Team World win first NBA match in Africa
Team Africa included NBA players from Cameroon, Democratic Republic of Congo, Nigeria, Senegal and South Sudan and they made the running against opposition consisting largely of American-born stars.
The African selection led 30-17 after the first quarter, 56-38 at half-time and 77-62 after three quarters of the 40-minute exhibition match.
But a string of three-point field goals early in the final quarter from Washington Wizards’ Bradley Beal and Memphis Grizzlies’ Jeff Green changed the course of the game.
There were surprise, brief second-quarter appearances for Team Africa by retired NBA stars Hakeem Olajuwon of Nigeria and Dikembe Mutombo from DR Congo.
Olajuwon, who in 1984 became the first African drafted into the NBA when he joined the Houston Rockets, raised one of the loudest roars with a two-pointer before retiring breathless.
“This is an incredible day — a dream come true,” said 52-year-old Olajuwon.
“I am so proud to be part of this historic, wonderful occasion.”
NBA commissioner Adam Silver, who attended the match, said “it was only a matter of time before a pre-season game was staged in Africa”.
A push to extend the sport beyond the United States has seen NBA activity in Europe, Brazil and China.
“This was a fun game and we found a way to win,” said Team World captain Chris Paul from the Los Angeles Clippers.
“It is difficult to be pioneers at anything these days and we have achieved that status by playing in Africa for the first time.”
South Sudan-born Team Africa captain Luol Deng from the Miami Heat said: “Everyone was playing for real and it was a pity we lost after leading for so long.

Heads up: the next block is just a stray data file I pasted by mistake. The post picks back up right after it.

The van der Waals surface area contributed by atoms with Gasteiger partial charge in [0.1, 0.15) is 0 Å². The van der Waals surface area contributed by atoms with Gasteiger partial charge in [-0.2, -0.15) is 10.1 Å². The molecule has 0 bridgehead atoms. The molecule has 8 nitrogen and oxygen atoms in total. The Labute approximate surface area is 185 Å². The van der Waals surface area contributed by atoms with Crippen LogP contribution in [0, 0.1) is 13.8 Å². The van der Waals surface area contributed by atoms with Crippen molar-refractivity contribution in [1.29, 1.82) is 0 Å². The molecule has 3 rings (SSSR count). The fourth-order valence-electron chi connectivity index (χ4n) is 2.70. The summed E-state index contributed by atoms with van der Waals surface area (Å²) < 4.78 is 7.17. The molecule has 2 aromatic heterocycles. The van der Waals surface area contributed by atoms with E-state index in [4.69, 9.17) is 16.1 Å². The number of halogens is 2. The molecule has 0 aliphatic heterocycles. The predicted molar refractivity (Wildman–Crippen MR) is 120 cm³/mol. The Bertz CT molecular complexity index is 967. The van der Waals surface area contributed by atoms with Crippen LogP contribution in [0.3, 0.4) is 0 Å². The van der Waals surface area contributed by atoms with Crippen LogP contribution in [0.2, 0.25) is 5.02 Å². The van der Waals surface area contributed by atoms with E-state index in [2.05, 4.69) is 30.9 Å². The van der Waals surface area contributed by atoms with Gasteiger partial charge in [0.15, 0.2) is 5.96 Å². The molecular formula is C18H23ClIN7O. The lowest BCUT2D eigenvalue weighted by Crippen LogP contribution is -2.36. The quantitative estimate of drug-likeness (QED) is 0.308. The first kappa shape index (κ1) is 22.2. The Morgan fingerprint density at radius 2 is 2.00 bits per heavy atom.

“Team World were a little quicker than us in an amazing game. The future for basketball in Africa is bright.
The aim of the game at the Ellis Park Arena was to ‘sell’ the sport to a country where football, rugby and cricket dominate.
All 4,000 tickets were sold and a mainly young, multiracial, multigender and smartly dressed crowd turned up to cheer their sporting idols.
But the task facing the NBA in South Africa is daunting judged by the sell-out 94,000 crowd that watched a pre-season football friendly between Kaizer Chiefs and Orlando Pirates in Soweto at the same time.
South Africa has a national basketball league and NBA matches are screened live — but a time difference means they are shown after midnight across Africa.
“This match was an experiment,” said Silver, whose guests included South African sports minister Fikile Mbalula, strikingly dressed in all white.
“Among the reasons I am here is to investigate new facilities. We would want a larger, modern arena before staging a pre-season or regular season NBA match.”
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